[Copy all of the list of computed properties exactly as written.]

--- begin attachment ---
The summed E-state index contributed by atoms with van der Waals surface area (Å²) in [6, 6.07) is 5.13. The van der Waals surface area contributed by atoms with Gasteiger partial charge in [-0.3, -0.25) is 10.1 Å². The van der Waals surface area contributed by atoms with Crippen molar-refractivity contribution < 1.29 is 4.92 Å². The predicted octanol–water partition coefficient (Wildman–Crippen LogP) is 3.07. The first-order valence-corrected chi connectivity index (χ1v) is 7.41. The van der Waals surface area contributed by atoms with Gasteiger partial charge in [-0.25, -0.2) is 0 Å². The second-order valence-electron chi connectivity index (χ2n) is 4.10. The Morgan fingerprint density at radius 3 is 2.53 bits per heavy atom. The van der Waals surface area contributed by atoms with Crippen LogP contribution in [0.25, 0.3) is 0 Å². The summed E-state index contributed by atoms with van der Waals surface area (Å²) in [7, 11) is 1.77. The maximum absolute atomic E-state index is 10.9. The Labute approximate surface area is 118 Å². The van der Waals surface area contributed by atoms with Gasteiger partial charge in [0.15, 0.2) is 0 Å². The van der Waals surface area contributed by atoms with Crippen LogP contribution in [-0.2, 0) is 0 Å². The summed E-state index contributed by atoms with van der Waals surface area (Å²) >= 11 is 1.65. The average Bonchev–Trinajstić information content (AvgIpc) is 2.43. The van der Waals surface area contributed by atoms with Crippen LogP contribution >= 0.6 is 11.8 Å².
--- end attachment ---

The summed E-state index contributed by atoms with van der Waals surface area (Å²) in [6, 6.07) is 5.13. The van der Waals surface area contributed by atoms with Gasteiger partial charge in [-0.3, -0.25) is 10.1 Å². The van der Waals surface area contributed by atoms with Crippen molar-refractivity contribution < 1.29 is 4.92 Å². The predicted octanol–water partition coefficient (Wildman–Crippen LogP) is 3.07. The first-order valence-corrected chi connectivity index (χ1v) is 7.41. The van der Waals surface area contributed by atoms with Gasteiger partial charge in [-0.25, -0.2) is 0 Å². The second-order valence-electron chi connectivity index (χ2n) is 4.10. The Morgan fingerprint density at radius 3 is 2.53 bits per heavy atom. The van der Waals surface area contributed by atoms with Crippen LogP contribution in [0.25, 0.3) is 0 Å². The summed E-state index contributed by atoms with van der Waals surface area (Å²) in [7, 11) is 1.77. The maximum absolute atomic E-state index is 10.9. The Labute approximate surface area is 118 Å². The van der Waals surface area contributed by atoms with Gasteiger partial charge in [0.15, 0.2) is 0 Å². The van der Waals surface area contributed by atoms with Crippen LogP contribution in [-0.2, 0) is 0 Å². The summed E-state index contributed by atoms with van der Waals surface area (Å²) >= 11 is 1.65. The average Bonchev–Trinajstić information content (AvgIpc) is 2.43. The van der Waals surface area contributed by atoms with Crippen LogP contribution >= 0.6 is 11.8 Å².